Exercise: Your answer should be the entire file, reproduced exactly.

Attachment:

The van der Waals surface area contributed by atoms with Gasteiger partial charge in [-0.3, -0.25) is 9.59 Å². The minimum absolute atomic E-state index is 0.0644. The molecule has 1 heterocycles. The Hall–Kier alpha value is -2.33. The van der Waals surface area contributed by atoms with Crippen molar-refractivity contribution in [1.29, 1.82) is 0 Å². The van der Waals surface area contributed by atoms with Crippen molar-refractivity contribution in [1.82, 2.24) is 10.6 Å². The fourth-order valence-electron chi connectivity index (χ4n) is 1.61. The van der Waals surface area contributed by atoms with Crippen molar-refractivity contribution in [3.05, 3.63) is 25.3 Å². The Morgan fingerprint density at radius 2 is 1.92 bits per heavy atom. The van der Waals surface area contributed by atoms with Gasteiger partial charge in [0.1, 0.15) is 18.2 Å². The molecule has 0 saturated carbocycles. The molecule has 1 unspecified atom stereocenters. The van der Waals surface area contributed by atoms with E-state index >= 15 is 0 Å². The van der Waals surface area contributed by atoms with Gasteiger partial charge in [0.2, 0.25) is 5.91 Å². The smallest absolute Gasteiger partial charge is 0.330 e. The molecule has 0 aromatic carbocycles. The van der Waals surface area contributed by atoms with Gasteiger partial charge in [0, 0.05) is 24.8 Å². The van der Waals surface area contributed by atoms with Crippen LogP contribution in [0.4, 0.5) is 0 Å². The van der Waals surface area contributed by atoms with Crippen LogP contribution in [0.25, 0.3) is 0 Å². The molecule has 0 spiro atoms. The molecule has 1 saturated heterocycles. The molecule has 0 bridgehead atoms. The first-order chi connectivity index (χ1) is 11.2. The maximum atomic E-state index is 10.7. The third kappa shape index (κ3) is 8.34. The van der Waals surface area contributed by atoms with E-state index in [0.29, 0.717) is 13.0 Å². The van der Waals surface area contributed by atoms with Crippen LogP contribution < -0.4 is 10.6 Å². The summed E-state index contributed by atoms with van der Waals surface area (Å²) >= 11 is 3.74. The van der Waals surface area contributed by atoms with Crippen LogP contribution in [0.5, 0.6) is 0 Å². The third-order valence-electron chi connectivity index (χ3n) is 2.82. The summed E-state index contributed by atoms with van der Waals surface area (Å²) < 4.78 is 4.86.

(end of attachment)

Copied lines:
The van der Waals surface area contributed by atoms with Gasteiger partial charge in [-0.3, -0.25) is 9.59 Å². The minimum absolute atomic E-state index is 0.0644. The molecule has 1 heterocycles. The Hall–Kier alpha value is -2.33. The van der Waals surface area contributed by atoms with Crippen molar-refractivity contribution in [1.29, 1.82) is 0 Å². The van der Waals surface area contributed by atoms with Crippen molar-refractivity contribution in [1.82, 2.24) is 10.6 Å². The fourth-order valence-electron chi connectivity index (χ4n) is 1.61. The van der Waals surface area contributed by atoms with Crippen molar-refractivity contribution in [3.05, 3.63) is 25.3 Å². The Morgan fingerprint density at radius 2 is 1.92 bits per heavy atom. The van der Waals surface area contributed by atoms with Gasteiger partial charge in [0.1, 0.15) is 18.2 Å². The molecule has 0 saturated carbocycles. The molecule has 1 unspecified atom stereocenters. The van der Waals surface area contributed by atoms with E-state index >= 15 is 0 Å². The van der Waals surface area contributed by atoms with Gasteiger partial charge in [0.2, 0.25) is 5.91 Å². The smallest absolute Gasteiger partial charge is 0.330 e. The molecule has 0 aromatic carbocycles. The van der Waals surface area contributed by atoms with Gasteiger partial charge in [0, 0.05) is 24.8 Å². The van der Waals surface area contributed by atoms with Crippen LogP contribution in [0.4, 0.5) is 0 Å². The van der Waals surface area contributed by atoms with Crippen LogP contribution in [0.25, 0.3) is 0 Å². The molecule has 0 spiro atoms. The molecule has 1 saturated heterocycles. The molecule has 0 bridgehead atoms. The first-order chi connectivity index (χ1) is 11.2. The maximum atomic E-state index is 10.7. The third kappa shape index (κ3) is 8.34. The van der Waals surface area contributed by atoms with E-state index in [0.29, 0.717) is 13.0 Å². The van der Waals surface area contributed by atoms with Crippen LogP contribution < -0.4 is 10.6 Å². The summed E-state index contributed by atoms with van der Waals surface area (Å²) >= 11 is 3.74. The van der Waals surface area contributed by atoms with Crippen LogP contribution in [0.5, 0.6) is 0 Å². The third-order valence-electron chi connectivity index (χ3n) is 2.82. The summed E-state index contributed by atoms with van der Waals surface area (Å²) < 4.78 is 4.86.